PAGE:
At risk for melanoma? Get checked annually, UCLA cancer expert says
By Reggie Kumar
As rates of skin cancer, or melanoma, rise for men and women in the United States, health experts are debating the effectiveness of annual total body examinations in helping to detect the disease in its earlier stages, since skin cancer is the most common form of cancer in the United States.
Routine full body exams for skin cancer are not usually part of the annual physical exams performed by primary care providers and non-dermatology specialists. Last year, the U.S. Preventive Services Task Force, an independent panel on preventive and primary care, concluded that there is insufficient evidence to recommend routine full body skin examinations for adult patients. However, a group of dermatologists and oncologists published an article in the March issue of the journal Future Medicine asking the preventive task force to revise its stance on full body skin inspections. In the journal article, the authors disagreed with the task force’s findings and the physicians who authored the article stated that routine body screening of “high risk” individuals could help reduce skin cancer deaths.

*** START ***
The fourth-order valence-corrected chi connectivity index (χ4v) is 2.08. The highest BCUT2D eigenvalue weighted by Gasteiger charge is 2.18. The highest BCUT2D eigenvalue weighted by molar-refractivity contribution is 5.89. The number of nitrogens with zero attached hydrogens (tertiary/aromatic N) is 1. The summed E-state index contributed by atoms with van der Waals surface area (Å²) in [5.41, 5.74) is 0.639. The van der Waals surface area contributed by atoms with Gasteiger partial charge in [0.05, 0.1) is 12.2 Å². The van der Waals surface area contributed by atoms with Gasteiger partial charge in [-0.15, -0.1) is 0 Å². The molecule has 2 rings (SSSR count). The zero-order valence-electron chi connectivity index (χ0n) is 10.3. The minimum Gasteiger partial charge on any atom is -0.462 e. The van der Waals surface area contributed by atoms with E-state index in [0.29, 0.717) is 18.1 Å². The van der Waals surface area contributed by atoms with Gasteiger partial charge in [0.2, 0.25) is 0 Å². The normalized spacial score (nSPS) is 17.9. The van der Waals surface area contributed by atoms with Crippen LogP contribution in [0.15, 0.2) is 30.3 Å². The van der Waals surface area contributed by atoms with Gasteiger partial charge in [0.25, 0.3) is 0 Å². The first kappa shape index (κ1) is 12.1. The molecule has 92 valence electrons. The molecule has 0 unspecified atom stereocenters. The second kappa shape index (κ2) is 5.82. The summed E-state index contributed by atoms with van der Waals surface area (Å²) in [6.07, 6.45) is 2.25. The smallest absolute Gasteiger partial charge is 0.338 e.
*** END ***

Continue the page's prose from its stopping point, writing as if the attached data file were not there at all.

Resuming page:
“With more and more of the U.S. population reaching 70, 80, and 90-years-old, the development of skin cancers is going to continue to rise,” said Dr. Philip Scumpia, a dermatologist and dermatopathologist at UCLA Health and member of UCLA’s Jonsson Comprehensive Cancer Center. “I believe that at the very least, recommendations should be amended to include full body skin exams for patients in high-risk groups and the aging medicare population.”
High-risk populations include the following: those with autoimmune conditions and patients that have underwent an organ transplant and were prescribed immunosuppressive medications. Individuals diagnosed with certain types of leukemia that have a first-degree relative with melanoma and many moles. Finally, those who have had significant sun exposure (five or more sunburns) and people that have frequently used tanning beds.
Scumpia specializes in melanoma, squamous cell carcinoma and inflammatory skin diseases. His research also focuses on how the immune system protects against the development of skin cancers and why patients with dysfunctional immune systems develop more skin cancers.
“Full body skin exams by trained dermatologists can lead to earlier diagnosis of melanoma and non melanoma skin cancers, particularly in high risk individuals, and early diagnosis is associated with improved patient outcomes in all types of cancers.” Scumpia said.
Some of the symptoms of melanoma that people should watch for include a new or unusual growth on the body or a change in an existing mole.
For more information about melanoma treatment, please go to cancer.ucla.edu.